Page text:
- Comfort Behind the Wheel—Depending on the size of your vehicle, you may need a commercial driver's license (CDL), even if your RV is a non-commercial vehicle (which most are). For recreational vehicles with a Gross Vehicle Weight Rating (GCWR) over 26,000 pounds, including a towed unit with a GVWR over 10,000 pounds, a CDL is required in the United States, per federal and state law.
- Try before you buy—If you aren't sure which direction to go with the size and type of RV, rent a unit similar to what you are considering. You'll soon know if life on the road is for you.
- Ask a (Financial) Pro—A candid conversation with your financial professional may be a smart move before making any permanent decisions. Your RV will most likely depreciate in value over time, and the guidance of a pro can help avoid financial issues that may arise down the road.6
Owning a Second Home
If you prefer something more permanent, a second home may be right for you. A second home can allow for longer trips and more entertainment and socialization opportunities; in addition, it may retain—or even gain—value over time. However, just like any major real estate purchase, there are some considerations to keep in mind:
- Location, Location, Location (and Price)—The ultimate price for your new home will depend heavily on the location you choose. Even if you have experience in the real estate market, it can be helpful to enlist the aid of a real estate agent in your search. Having an inside source who lives in the area where you wish to purchase your home can make a huge difference.
- Televised Inspiration—If you've ever watched a real estate show on any given number of networks, you've already started your search. These shows, although entertaining, can be invaluable as learning tools. Pay attention to the triumphs and mistakes these shows often highlight so that you can hit the ground running.
- Enlist a Friend—Anyone who has shopped for a home knows how difficult it can be to remain objective. Sometimes, we see a home and love it so much, its shortcomings can fall by the wayside. Instead, try asking an impartial friend to weigh in on your top choices. It may be a little painful, but what they notice can save you from headaches in the future.7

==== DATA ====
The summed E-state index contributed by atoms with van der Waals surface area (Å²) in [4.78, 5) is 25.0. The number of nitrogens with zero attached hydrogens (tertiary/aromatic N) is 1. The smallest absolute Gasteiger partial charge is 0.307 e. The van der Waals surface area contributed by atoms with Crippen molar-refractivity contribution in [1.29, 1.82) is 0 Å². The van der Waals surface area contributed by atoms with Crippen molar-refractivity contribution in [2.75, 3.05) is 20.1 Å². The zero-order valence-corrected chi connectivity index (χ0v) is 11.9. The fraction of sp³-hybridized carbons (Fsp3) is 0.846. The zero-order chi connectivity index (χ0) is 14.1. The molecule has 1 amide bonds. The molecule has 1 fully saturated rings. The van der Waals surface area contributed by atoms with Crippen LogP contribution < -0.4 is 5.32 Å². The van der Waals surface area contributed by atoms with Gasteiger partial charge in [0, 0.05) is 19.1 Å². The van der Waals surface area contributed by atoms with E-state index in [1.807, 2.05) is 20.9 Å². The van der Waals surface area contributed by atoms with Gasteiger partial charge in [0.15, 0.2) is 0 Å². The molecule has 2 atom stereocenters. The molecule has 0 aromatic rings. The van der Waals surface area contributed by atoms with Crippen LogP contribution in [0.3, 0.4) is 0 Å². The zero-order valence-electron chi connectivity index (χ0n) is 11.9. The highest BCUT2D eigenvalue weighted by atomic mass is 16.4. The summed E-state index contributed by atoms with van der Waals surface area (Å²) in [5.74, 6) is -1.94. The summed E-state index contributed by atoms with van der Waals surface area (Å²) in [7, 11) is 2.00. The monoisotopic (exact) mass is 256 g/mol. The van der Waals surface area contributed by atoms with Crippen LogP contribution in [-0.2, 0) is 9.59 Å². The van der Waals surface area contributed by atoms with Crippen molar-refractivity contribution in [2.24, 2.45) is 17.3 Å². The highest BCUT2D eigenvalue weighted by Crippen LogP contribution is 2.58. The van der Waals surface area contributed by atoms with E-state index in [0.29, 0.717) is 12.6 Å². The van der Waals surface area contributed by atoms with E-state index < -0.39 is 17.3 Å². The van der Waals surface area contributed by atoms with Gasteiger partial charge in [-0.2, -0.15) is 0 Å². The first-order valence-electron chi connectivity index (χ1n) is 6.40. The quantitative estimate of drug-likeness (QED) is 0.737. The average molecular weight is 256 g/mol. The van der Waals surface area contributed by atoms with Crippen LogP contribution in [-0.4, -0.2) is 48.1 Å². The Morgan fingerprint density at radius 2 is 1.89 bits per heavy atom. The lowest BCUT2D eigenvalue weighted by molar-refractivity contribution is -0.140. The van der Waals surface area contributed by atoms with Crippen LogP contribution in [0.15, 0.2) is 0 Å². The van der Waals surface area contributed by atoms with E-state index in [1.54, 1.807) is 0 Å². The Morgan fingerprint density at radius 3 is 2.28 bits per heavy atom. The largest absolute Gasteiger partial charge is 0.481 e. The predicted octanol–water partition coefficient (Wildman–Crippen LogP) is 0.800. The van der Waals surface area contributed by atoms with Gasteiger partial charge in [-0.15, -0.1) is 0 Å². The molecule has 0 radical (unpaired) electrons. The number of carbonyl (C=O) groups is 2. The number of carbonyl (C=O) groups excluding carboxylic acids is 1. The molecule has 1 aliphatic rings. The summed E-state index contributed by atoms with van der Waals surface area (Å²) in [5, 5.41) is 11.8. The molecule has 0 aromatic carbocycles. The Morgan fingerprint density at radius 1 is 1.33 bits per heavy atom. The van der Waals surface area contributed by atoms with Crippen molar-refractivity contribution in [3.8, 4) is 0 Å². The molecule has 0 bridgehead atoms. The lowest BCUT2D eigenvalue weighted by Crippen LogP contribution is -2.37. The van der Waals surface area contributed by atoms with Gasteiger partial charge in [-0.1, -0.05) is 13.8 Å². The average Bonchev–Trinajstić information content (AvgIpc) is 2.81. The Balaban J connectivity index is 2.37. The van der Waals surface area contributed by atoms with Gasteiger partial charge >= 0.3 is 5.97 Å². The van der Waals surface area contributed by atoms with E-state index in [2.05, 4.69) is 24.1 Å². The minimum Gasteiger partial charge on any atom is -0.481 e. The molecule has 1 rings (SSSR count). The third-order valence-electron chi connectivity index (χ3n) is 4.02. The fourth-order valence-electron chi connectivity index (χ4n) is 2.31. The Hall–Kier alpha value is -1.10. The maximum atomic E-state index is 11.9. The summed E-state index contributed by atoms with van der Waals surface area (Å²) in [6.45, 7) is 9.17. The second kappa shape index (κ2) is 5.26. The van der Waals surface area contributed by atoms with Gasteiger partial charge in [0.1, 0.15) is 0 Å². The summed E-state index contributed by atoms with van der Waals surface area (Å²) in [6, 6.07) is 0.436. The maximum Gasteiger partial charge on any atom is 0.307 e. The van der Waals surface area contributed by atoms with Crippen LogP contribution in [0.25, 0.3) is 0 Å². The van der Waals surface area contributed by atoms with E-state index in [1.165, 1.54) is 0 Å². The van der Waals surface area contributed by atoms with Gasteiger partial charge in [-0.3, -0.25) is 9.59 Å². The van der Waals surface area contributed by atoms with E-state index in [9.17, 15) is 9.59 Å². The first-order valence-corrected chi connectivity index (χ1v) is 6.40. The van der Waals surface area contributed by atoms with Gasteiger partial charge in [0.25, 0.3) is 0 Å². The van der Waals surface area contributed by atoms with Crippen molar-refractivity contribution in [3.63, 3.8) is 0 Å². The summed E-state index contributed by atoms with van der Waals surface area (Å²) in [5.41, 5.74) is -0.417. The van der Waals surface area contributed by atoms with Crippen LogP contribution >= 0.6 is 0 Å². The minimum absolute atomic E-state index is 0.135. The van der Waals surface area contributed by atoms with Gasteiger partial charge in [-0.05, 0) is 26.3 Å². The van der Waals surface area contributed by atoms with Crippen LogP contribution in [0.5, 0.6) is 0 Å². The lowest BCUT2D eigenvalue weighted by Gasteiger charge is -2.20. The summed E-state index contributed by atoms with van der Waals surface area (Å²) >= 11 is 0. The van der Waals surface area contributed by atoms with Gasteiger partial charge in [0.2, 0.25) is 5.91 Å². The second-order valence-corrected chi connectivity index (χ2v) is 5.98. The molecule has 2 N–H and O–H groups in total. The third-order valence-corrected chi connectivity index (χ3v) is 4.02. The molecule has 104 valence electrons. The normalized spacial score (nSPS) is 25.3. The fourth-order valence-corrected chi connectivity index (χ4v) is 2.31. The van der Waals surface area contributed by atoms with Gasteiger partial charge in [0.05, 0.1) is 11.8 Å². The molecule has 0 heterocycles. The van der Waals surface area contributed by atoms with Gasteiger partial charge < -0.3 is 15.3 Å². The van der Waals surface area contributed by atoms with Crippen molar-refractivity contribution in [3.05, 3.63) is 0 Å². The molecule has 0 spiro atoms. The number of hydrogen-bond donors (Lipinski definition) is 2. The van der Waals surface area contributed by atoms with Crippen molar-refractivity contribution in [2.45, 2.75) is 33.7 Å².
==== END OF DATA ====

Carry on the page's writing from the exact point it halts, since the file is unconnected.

Owning a Rental Property
Many of the same considerations of second ownership apply here as well. The major differences arise when you decide to rent your property while you're not using it. After you've purchased your property, the following are some potential ideas to help make your rental property a success:
- Management—A reputable property management company can be one of the largest boons for private rental property owners. For a fee, these companies will maintain the property, handle tenant issues, and make sure your investment is well tended. When you start the search, try asking your real estate agent for a recommendation to get the ball rolling.
- Fractional Ownership—Purchasing a rental property can sometimes feel like a large investment. If you're not quite ready to take the plunge, consider fractional ownership. By splitting the investment among multiple owners, you may be able to defray the cost and potential risk of your rental property.
- Research Is a Must—For this, the internet is your best friend. Spend some time reading through message boards and posts from other rental property owners. Oftentimes, you can find helpful, actionable tips or ways to avoid mistakes that others have made during their search.8
Living the Dream?
No matter where you decide to spend part of your year as a winter guest, it may be helpful to think of your new endeavor as a lifestyle you're creating. This mindset can encourage you to think about the financial and emotional aspects of seasonal living in a more objective way. Who knows? Maybe your new lifestyle will be closer to your dream vacation than you think.